Lights out manufacturing with mobile manipulation
- Published: September 12, 2017
Hirotec America provides weld assembly equipment for original equipment manufacturers (OEMs) including GM, Fiat Chrysler Automobiles, Ford, Toyota and BMW. For close to 30 years, the division has been a pivotal part of the global Hirotec Group with more than $200 million of the $1.6 billion in worldwide sales. The company is built on the K2 philosophy of working towards continuous improvements (kaizen) and revolutionary changes in technology and process (kaikaku).
Working under the K2 philosophy, Hirotec developed a corporate mandate to operate as a 24 hours, 7 days a week lights-out manufacturer. This revolutionary approach to operations would allow the company to reallocate spare parts operators into value-added tasks within the organization, improve productivity and achieve greater consistency by automating more aspects of production. The company decided to start with a mobile manipulation solution that was as flexible as human labor.
“Hirotec is always looking for the next technology that is going to take over the industry,” says Gary Krus, VP of business development, Hirotec America. “We started by looking for a platform that could make a dual-arm manipulator into a fully mobile manipulation solution.”
By using the OTTO 1500, Krus says the company now has the technology "to replicated human labour. OTTO lets us test and prepare future systems to meet our corporate goals of zero operators for spare parts." One of the most inefficient processes in spare parts production is the black oxide process, which involves moving parts from bucket to bucket in a sequence with delays in between while the parts become oxidized. The final parts are coated in a thin corrosion-resistant surface, which must be consistent to ensure that the parts don’t rust. This process was previously completed manually with operators who had to interrupt their task at the machine shop to transport parts to the process line and run them through the dipping procedure. The parts needed to be left in buckets for long periods of time, interrupting the flow of other processes around the facility as operators waited for the oxide line to be completed.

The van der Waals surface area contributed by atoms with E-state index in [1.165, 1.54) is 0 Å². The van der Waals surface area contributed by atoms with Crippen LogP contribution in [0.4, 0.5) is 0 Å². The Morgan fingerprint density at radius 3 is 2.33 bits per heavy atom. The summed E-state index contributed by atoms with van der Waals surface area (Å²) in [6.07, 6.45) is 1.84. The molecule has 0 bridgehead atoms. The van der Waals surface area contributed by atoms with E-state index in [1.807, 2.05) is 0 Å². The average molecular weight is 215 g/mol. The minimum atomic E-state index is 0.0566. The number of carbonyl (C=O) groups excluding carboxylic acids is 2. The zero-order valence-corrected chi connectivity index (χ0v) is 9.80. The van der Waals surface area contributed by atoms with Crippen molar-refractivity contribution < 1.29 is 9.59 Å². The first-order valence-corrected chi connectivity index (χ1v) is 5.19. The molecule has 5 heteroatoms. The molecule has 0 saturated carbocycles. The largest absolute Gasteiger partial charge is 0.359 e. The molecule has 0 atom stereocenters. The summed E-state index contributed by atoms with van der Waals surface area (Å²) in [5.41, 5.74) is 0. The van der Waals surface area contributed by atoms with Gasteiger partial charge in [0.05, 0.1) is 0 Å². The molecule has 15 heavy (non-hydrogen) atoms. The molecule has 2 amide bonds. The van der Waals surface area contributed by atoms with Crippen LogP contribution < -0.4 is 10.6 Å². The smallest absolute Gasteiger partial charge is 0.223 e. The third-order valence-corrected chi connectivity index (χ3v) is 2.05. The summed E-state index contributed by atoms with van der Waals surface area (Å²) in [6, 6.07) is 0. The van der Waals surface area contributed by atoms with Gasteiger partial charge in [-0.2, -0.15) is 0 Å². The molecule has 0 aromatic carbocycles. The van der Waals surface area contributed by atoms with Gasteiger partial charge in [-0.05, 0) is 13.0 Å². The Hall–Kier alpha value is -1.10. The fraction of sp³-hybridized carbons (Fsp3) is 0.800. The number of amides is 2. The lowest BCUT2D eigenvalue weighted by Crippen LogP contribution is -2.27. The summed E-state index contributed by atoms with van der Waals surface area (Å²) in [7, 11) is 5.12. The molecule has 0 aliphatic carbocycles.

Often the black oxide had to be repeated multiple times on the same parts – if operators did not dip them with perfect timing, they would come out inconsistently. Krus and his team decided to automate the black oxide process first, due to the inefficiencies of performing this task manually.
“OTTO was up and running around our facility within a day. In less than a week we had it running around between our different black oxide stations, and it’s providing much more consistent parts than what we saw with our manual process. We don’t have to run the parts through multiple times anymore, which improved our productivity in spare parts production,” says Peter Mourelatos, R&D project engineer at the company.
OTTO also provides the flexibility that Hirotec needs in addition to completing processes reliably and consistently. “We didn’t have to change any of the infrastructure in our buildings to get OTTO to work. There's no hard-set paths that it has to follow like a traditional AGV, so it's much faster and easier to get OTTO up and running with new stations,” says Mourelatos.
Rather than working behind a fence, OTTO can work in human-dense environments and travel safely around forklifts and human operators.
“Using OTTO is different than a typical industrial robot. We wanted to replace
a human and do the job just the way a human does it manually. OTTO gives us
the flexibility we needed,” says Krus.
“We’ve successfully implemented it at our site, and I can see OTTO being used by Hirotec operations globally. It’s just the beginning for us as we work towards our goal of lights-out
manufacturing with zero operators for spare parts production.”
Source: Yaskawa Motoman and Otto Motors